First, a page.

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Latin America: Region one of worst for corruption

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Melanie Stetson Freeman/The Christian Science Monitor

(Read caption) A street scene in the city center, in September, in Rio de Janeiro. Most of the Latin America region is one of the worst for corruption, Brazil however, offers a bright spot this year for the region.

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Latin American economies may have weathered the global recession better than most, reduced poverty, and grown the middle class, but across most of the region corruption remains as entrenched as ever.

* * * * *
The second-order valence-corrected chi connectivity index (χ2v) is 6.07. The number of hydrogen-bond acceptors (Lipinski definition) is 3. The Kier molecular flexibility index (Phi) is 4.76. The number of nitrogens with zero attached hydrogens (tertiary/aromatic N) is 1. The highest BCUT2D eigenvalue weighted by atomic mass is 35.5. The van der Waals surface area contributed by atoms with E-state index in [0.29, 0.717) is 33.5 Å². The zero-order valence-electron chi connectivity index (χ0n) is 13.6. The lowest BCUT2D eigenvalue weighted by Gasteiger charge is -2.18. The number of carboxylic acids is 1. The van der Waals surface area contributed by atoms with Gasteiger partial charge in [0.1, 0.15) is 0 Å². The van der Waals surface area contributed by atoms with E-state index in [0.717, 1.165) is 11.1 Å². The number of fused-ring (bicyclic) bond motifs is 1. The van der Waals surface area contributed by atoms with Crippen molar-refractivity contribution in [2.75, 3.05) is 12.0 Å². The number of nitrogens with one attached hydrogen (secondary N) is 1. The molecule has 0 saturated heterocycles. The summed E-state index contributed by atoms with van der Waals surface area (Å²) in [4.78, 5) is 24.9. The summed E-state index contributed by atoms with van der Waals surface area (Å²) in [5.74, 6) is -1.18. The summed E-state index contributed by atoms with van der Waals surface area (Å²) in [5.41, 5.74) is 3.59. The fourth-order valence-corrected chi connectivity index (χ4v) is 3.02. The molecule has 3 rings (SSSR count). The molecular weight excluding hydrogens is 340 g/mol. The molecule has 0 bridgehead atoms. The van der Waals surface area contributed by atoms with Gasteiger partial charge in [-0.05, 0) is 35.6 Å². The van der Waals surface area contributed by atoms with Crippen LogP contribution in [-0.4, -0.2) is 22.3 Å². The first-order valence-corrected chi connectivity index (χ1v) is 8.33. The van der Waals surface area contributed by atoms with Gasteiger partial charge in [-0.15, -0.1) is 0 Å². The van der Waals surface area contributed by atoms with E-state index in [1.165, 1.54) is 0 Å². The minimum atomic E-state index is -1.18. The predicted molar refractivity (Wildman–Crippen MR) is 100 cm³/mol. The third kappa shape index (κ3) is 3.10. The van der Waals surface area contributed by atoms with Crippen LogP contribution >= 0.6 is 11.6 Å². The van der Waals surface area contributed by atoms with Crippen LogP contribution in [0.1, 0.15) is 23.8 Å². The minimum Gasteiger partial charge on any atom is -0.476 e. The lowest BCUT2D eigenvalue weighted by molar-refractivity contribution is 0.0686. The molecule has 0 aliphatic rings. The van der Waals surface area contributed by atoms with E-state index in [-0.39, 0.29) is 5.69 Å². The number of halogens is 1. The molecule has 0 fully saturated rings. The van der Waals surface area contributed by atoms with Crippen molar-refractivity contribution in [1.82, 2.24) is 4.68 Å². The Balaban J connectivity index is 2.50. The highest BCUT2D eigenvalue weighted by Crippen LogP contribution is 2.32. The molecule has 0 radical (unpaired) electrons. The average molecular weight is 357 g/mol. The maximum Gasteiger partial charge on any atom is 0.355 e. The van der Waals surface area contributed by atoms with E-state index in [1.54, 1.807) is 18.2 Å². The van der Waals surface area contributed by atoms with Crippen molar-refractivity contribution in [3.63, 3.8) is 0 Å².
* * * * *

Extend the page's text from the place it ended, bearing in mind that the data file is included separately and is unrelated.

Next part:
That’s the message of Transparency International’s latest Corruption Perception Index. This year, two-thirds of the region’s 32 countries fall in the bottom half of the list, among the world’s most corrupt nations.

“What caught my attention the most was how in Latin America, the good economic news has not translated into an improved quality of life for the majority of Latin Americans,” says Alejandro Salas, Americas director with Transparency International. “Corruption is a central element that continues to affect us.”
Venezuela and Haiti ranked lowest in the region: tying for No. 165 out of 176 countries total. Chile ranked highest at No. 20, one slot below the United States (The index assigns a score to each country on a scale from 0 to 100, or from highly corrupt to very clean. Venezuela earned a score of 19, for example, versus Chile’s 72.)

Mexico – Latin America’s second-largest economy behind Brazil – tied for the No. 105 spot with a score of 34, along with Bolivia, Algeria, Gambia, the Philippines, Mali, Kosovo, and Armenia.


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